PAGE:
Brittle Bush Gall Midge

Asphondylia enceliae (?)

Watercolor © by Michael Plagens

This watercolor was done from a live specimen found in the McDowell Mts., Maricopa Co., Feb. 9, 1992. Dark fuzzy swellings on the leaves are the galls. Also shown in this illustration are Trirhabda geminata, Encelia Leaf Beetle

Cecidomyiidae -- Gall Midge Family

As adults, gall midges are frail-looking gnats with long delicate legs. The specimen shown enlarged here was reared from galls in flower buds of Veronica sp. found near Lake Pleasant.
Gall midge in veronica flower buds © Mike Plagens

Several insects are specialized to eat Brittlebush (Encelia farinosa) leaves. A tiny gall midge (very small fly, family Cecidomyidae, genus Asphondylia) causes fuzzy enlargements on young leaves or stems where the maggot develops inside. The actual size of the adult fly pictured at lower right is about 3 mm.

Many other kinds of gall midges can be found hosted by shrubs and other Sonoran Desert plants. Creosote Bush for example host many species, including Asphondylia auripila. spherical clusters of numerous stunted leaves are distinctive. Another Asphondylia floccosa results in fluffy, cotton-ball galls on shrubs of Allscale Saltbush. Yet another can be found on Odora, Odora Gall Midge. Each type of gall and on each type of plant represent unique species of gall midge, yet as adults flies they resembe one another very closely (photo lower left) requiring a microscope for separation.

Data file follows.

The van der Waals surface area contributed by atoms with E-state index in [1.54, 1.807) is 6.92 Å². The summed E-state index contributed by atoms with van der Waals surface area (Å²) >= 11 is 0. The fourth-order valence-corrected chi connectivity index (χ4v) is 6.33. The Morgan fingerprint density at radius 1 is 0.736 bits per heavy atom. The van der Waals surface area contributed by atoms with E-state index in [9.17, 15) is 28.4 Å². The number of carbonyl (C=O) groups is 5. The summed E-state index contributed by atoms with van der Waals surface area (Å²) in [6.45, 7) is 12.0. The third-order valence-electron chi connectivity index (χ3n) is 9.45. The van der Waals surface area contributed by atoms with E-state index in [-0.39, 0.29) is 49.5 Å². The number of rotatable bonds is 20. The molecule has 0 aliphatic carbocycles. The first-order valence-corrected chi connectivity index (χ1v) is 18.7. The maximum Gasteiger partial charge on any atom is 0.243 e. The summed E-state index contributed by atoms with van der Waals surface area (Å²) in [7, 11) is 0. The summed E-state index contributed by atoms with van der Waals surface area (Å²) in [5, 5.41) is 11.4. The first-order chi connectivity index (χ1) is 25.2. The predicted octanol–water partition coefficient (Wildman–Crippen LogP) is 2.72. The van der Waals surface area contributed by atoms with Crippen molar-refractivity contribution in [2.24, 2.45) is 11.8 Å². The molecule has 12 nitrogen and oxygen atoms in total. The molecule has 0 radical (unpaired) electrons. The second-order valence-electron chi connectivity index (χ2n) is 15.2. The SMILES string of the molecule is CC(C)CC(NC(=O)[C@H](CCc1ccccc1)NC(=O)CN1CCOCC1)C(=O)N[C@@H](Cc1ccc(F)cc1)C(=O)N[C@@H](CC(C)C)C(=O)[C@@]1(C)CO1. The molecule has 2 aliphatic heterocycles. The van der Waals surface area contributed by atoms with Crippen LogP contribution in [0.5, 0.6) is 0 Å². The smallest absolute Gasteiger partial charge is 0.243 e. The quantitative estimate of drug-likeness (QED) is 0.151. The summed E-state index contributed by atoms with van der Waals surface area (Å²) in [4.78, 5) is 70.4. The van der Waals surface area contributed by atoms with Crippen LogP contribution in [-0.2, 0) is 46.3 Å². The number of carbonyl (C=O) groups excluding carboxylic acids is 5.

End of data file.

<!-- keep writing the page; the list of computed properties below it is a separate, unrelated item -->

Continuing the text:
This abundance of plant-feeding insects in turn provides food for birds, reptiles and spiders.

gall on Baccharis sarathroides caused by cecidomyiid © Mike Plagens

Each of these galls on Desert Broom (Baccharis sarathroides) supports a dozen or more cecidomyiid fly larvae.

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Copyright Michael J. Plagens, page created 13 Aug. 2008,
updated 10 Dec. 2020.